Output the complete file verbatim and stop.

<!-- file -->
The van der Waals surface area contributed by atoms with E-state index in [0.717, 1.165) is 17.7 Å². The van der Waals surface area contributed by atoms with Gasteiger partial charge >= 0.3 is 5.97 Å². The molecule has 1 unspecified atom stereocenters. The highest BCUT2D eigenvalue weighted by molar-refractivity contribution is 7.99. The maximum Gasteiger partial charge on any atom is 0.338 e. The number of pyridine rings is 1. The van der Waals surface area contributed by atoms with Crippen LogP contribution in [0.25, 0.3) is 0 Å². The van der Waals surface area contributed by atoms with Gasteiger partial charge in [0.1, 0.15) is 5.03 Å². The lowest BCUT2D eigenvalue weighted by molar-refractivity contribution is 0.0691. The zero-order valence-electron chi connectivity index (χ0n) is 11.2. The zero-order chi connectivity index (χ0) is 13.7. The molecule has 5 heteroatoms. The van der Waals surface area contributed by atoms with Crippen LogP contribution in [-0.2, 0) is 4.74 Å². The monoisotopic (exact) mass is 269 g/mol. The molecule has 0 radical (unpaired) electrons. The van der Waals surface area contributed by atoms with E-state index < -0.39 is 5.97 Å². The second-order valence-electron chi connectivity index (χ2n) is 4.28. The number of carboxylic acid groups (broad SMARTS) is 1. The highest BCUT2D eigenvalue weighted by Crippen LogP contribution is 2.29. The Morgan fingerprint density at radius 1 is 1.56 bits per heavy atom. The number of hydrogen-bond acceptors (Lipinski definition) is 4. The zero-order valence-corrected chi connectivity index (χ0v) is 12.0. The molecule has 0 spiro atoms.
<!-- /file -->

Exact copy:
The van der Waals surface area contributed by atoms with E-state index in [0.717, 1.165) is 17.7 Å². The van der Waals surface area contributed by atoms with Gasteiger partial charge >= 0.3 is 5.97 Å². The molecule has 1 unspecified atom stereocenters. The highest BCUT2D eigenvalue weighted by molar-refractivity contribution is 7.99. The maximum Gasteiger partial charge on any atom is 0.338 e. The number of pyridine rings is 1. The van der Waals surface area contributed by atoms with Crippen LogP contribution in [0.25, 0.3) is 0 Å². The van der Waals surface area contributed by atoms with Gasteiger partial charge in [0.1, 0.15) is 5.03 Å². The lowest BCUT2D eigenvalue weighted by molar-refractivity contribution is 0.0691. The zero-order valence-electron chi connectivity index (χ0n) is 11.2. The zero-order chi connectivity index (χ0) is 13.7. The molecule has 5 heteroatoms. The van der Waals surface area contributed by atoms with Crippen LogP contribution in [-0.2, 0) is 4.74 Å². The monoisotopic (exact) mass is 269 g/mol. The molecule has 0 radical (unpaired) electrons. The van der Waals surface area contributed by atoms with E-state index < -0.39 is 5.97 Å². The second-order valence-electron chi connectivity index (χ2n) is 4.28. The number of carboxylic acid groups (broad SMARTS) is 1. The highest BCUT2D eigenvalue weighted by Crippen LogP contribution is 2.29. The Morgan fingerprint density at radius 1 is 1.56 bits per heavy atom. The number of hydrogen-bond acceptors (Lipinski definition) is 4. The zero-order valence-corrected chi connectivity index (χ0v) is 12.0. The molecule has 0 spiro atoms.